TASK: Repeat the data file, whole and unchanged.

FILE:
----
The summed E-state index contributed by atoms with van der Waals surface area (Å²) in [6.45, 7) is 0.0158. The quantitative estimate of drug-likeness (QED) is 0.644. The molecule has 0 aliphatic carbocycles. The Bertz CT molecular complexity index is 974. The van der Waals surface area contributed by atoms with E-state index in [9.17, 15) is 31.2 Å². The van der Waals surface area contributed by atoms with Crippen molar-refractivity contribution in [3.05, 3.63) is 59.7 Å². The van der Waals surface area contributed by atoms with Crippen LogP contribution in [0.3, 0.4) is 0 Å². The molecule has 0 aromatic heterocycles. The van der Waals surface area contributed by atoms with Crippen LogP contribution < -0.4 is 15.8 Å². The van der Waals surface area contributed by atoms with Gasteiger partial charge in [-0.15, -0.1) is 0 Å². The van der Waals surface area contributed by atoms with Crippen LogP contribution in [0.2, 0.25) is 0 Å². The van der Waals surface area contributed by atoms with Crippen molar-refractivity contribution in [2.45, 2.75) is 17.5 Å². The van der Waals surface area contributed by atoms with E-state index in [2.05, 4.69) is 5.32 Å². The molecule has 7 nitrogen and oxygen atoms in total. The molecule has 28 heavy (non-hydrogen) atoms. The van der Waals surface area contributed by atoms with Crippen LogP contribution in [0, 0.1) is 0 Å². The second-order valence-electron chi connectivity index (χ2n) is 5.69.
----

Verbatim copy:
The summed E-state index contributed by atoms with van der Waals surface area (Å²) in [6.45, 7) is 0.0158. The quantitative estimate of drug-likeness (QED) is 0.644. The molecule has 0 aliphatic carbocycles. The Bertz CT molecular complexity index is 974. The van der Waals surface area contributed by atoms with E-state index in [9.17, 15) is 31.2 Å². The van der Waals surface area contributed by atoms with Crippen molar-refractivity contribution in [3.05, 3.63) is 59.7 Å². The van der Waals surface area contributed by atoms with Crippen LogP contribution in [0.3, 0.4) is 0 Å². The molecule has 0 aromatic heterocycles. The van der Waals surface area contributed by atoms with Crippen LogP contribution < -0.4 is 15.8 Å². The van der Waals surface area contributed by atoms with Gasteiger partial charge in [-0.15, -0.1) is 0 Å². The van der Waals surface area contributed by atoms with Crippen LogP contribution in [0.2, 0.25) is 0 Å². The van der Waals surface area contributed by atoms with Crippen molar-refractivity contribution in [2.45, 2.75) is 17.5 Å². The van der Waals surface area contributed by atoms with E-state index in [2.05, 4.69) is 5.32 Å². The molecule has 7 nitrogen and oxygen atoms in total. The molecule has 28 heavy (non-hydrogen) atoms. The van der Waals surface area contributed by atoms with Crippen LogP contribution in [0, 0.1) is 0 Å². The second-order valence-electron chi connectivity index (χ2n) is 5.69.